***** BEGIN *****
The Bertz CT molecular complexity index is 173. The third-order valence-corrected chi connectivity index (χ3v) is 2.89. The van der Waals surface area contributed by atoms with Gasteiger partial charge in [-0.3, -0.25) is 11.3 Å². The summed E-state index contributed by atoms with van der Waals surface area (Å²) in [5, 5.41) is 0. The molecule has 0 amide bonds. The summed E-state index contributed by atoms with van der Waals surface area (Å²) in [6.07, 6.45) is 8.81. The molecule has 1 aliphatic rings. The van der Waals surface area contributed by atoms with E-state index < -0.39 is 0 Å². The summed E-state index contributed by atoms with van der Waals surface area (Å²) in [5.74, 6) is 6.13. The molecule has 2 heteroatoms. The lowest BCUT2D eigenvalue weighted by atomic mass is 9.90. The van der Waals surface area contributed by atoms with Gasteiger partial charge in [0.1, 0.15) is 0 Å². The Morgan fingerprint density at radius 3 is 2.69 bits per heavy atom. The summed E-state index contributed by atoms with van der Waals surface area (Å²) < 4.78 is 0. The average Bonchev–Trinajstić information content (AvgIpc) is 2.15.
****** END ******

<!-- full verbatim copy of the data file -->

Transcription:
The Bertz CT molecular complexity index is 173. The third-order valence-corrected chi connectivity index (χ3v) is 2.89. The van der Waals surface area contributed by atoms with Gasteiger partial charge in [-0.3, -0.25) is 11.3 Å². The summed E-state index contributed by atoms with van der Waals surface area (Å²) in [5, 5.41) is 0. The molecule has 0 amide bonds. The summed E-state index contributed by atoms with van der Waals surface area (Å²) in [6.07, 6.45) is 8.81. The molecule has 1 aliphatic rings. The van der Waals surface area contributed by atoms with E-state index < -0.39 is 0 Å². The summed E-state index contributed by atoms with van der Waals surface area (Å²) in [5.74, 6) is 6.13. The molecule has 2 heteroatoms. The lowest BCUT2D eigenvalue weighted by atomic mass is 9.90. The van der Waals surface area contributed by atoms with Gasteiger partial charge in [0.1, 0.15) is 0 Å². The Morgan fingerprint density at radius 3 is 2.69 bits per heavy atom. The summed E-state index contributed by atoms with van der Waals surface area (Å²) < 4.78 is 0. The average Bonchev–Trinajstić information content (AvgIpc) is 2.15.